Helping you find your roots in Camden County is one of the projects at our museum. We have collected thousands of obits and death certificates over the years, and these are available for your viewing or copying. Our in-house data base contains information on over 157,000 people – mostly from Camden County. New names are added every week.
We have census and cemetery records from Camden and other nearby counties. Also, a listing of the graves that were moved to higher ground due to the formation of the lake in 1931. Most of the cemeteries in our county have been walked and documented.
Many family histories have been donated to the museum and are ready to help you find your elusive ancestor. If you have a history of your family, we would love to have a copy. You never know who you will help get over that infamous “brick wall”.
Please remember that we are self supporting and need your donations for maintenance of records, building, cemeteries and exhibits.
Our research volunteers are happy to assist you in
If you are unable to visit us in person, send us an email with your inquiry.
Camden County Historical Society
If you write to us, please include a daytime phone # so we can contact you with any questions.
Our records include:
Donations of books, family histories and documentary materials pertaining to Camden County and its people are always welcome!
We are happy to help you with your Camden County family research as long as this information is in our archives.
|Life in the Past Lane…
by our Research Specialist
TRUTH OR FICTION
(from the January 2014 Newsletter)
You have decided to trace your family tree. You have accumulated a lot of facts, stories and family documents. You are ready to start. If you want an accurate record of your ancestry, you must prove each fact and work from the present backwards, from the known to the unknown. If you take the information on just one record as fact, you might follow an incorrect family when researching. Just because a person has the same name as the ancestor you are looking for doesn’t make him the correct individual. Do not start from a person generations ago and follow the lines down to the present. It’s nearly impossible to research this way. It will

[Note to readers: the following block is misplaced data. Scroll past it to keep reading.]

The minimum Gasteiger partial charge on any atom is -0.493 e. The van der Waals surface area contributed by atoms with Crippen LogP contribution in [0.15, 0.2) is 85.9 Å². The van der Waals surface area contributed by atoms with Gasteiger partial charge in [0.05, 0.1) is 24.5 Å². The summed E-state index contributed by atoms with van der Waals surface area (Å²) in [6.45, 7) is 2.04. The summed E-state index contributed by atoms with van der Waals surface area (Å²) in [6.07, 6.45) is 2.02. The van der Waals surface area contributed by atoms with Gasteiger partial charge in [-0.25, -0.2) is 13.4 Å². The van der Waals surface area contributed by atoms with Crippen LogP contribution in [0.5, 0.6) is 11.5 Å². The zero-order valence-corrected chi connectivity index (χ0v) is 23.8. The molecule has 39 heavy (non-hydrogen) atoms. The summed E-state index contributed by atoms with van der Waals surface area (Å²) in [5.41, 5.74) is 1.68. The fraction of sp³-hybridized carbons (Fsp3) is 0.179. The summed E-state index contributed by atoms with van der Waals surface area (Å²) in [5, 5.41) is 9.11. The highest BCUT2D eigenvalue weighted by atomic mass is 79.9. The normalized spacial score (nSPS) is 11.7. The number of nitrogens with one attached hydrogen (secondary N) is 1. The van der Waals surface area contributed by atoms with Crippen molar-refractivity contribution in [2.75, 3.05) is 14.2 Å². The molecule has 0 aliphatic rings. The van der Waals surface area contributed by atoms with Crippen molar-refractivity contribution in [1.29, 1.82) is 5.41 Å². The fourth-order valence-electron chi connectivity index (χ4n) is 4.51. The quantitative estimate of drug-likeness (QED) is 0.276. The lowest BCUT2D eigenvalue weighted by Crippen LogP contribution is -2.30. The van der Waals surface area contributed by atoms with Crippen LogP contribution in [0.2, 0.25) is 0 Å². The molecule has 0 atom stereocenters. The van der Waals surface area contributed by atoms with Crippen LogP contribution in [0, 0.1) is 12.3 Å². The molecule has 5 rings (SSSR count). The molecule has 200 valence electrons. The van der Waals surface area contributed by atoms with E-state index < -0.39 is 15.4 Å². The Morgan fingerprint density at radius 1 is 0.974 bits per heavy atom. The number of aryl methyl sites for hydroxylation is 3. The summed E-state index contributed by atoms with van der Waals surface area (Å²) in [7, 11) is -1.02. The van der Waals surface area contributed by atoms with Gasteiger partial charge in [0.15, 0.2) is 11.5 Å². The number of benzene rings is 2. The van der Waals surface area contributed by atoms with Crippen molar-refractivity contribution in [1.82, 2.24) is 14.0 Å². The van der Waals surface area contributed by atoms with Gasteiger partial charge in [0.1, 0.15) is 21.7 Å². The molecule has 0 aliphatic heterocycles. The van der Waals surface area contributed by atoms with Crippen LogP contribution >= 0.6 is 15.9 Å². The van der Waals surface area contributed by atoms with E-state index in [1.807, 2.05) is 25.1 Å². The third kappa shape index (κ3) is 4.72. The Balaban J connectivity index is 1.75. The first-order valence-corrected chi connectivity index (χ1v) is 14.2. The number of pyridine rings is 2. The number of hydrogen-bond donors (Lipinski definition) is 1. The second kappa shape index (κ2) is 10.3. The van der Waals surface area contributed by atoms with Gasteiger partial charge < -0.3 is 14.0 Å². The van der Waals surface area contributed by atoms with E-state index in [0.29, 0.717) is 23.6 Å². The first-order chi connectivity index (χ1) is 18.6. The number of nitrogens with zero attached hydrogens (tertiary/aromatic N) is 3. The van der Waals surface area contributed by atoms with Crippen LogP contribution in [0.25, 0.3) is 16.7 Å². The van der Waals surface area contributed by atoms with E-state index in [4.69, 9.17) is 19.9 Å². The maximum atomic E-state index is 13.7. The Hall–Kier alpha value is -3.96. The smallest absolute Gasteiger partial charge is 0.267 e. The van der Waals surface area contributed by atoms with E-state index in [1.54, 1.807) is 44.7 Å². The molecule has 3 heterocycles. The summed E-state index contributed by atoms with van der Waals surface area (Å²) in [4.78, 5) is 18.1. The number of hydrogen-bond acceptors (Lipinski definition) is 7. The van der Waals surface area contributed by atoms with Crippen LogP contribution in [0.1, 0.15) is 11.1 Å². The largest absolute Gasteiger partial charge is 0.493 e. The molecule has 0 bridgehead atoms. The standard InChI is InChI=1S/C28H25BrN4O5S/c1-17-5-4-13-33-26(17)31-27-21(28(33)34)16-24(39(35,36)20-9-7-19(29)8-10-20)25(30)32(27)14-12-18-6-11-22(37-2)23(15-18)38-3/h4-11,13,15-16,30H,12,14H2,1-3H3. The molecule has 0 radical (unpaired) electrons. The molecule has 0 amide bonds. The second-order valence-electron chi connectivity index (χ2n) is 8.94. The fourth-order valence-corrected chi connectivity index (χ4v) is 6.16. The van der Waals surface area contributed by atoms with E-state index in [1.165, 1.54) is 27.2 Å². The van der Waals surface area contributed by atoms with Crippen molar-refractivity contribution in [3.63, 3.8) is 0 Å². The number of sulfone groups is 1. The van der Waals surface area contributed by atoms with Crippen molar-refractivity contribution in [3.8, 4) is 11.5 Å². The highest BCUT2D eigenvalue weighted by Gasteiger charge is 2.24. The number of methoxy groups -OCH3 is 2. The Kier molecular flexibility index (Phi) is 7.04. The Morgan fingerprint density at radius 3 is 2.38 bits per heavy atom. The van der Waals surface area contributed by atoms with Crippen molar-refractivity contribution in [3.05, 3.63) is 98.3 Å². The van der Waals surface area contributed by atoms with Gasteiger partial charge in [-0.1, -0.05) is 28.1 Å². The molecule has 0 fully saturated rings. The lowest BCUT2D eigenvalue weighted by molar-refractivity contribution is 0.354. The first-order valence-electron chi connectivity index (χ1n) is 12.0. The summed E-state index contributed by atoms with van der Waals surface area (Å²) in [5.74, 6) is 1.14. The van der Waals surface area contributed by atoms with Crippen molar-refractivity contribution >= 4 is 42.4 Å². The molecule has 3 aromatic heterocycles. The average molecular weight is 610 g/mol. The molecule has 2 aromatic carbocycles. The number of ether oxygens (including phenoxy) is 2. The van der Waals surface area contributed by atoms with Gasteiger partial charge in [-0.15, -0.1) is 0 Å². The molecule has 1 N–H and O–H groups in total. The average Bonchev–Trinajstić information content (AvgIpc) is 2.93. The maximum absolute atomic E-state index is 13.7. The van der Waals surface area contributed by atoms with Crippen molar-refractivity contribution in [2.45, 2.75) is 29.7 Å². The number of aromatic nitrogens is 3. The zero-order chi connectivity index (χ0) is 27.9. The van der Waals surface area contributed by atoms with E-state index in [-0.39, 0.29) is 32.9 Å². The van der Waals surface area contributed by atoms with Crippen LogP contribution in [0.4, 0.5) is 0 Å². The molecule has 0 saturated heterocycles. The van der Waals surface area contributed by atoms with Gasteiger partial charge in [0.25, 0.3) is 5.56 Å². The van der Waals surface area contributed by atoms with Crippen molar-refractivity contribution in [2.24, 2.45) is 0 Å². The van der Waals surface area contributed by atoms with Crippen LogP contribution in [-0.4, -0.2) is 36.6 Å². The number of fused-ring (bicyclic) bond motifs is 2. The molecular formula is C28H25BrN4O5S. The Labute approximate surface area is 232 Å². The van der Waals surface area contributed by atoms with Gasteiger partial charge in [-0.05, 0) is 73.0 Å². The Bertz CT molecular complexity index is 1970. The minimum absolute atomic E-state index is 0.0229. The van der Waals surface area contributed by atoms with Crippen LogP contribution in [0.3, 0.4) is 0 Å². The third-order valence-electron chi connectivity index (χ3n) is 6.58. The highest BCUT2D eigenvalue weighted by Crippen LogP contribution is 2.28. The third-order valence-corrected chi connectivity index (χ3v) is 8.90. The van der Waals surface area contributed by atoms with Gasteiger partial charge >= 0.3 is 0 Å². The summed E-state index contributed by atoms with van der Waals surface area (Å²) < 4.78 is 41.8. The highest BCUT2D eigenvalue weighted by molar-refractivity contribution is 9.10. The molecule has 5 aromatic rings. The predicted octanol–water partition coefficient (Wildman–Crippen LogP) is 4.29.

When your ancestry is laid out for ten generations, there are 512 couples that are directly responsible for your existence.
If any one of these 1,024 individuals had not lived, you would not be here! Pretty amazing. This applies to everyone, not
just those with large families.
Most family stories have some truth to them but are rarely backed up with documentation. It’s your job to verify the
validity of all the information you have found. Pay close attention to the recorded information. Do the dates make sense? Does the chronology make sense?
Divide the information into several categories. Vital records are primarily birth, marriage, or death records for certain time periods. They may also include baptisms, divorces, adoptions, and immigration, military, etc., or any other fact that is legally recorded or verifiable with official records. Vital records were not always required or kept in the same format or locations as they are today.
Determine where the record might be. You will find records at almost every Governmental division within any given state. Some states keep them at the town or county level. There are many books and Web sites available for family research
that make it much easier than it was ten years ago. One of the most used records is the census. Keep in mind, birth, death or marriage dates can be inaccurate for many reasons. Has the record you need survived to this day? Fires, natural disasters or just plain neglect have caused records to be
destroyed or simply lost over the generation.
In many cases an obituary or death notice, no matter how brief, may provide you with names, ages, surviving family members, church affiliation, funeral home and place of burial. All in all, you must always be skeptical of any unverified information.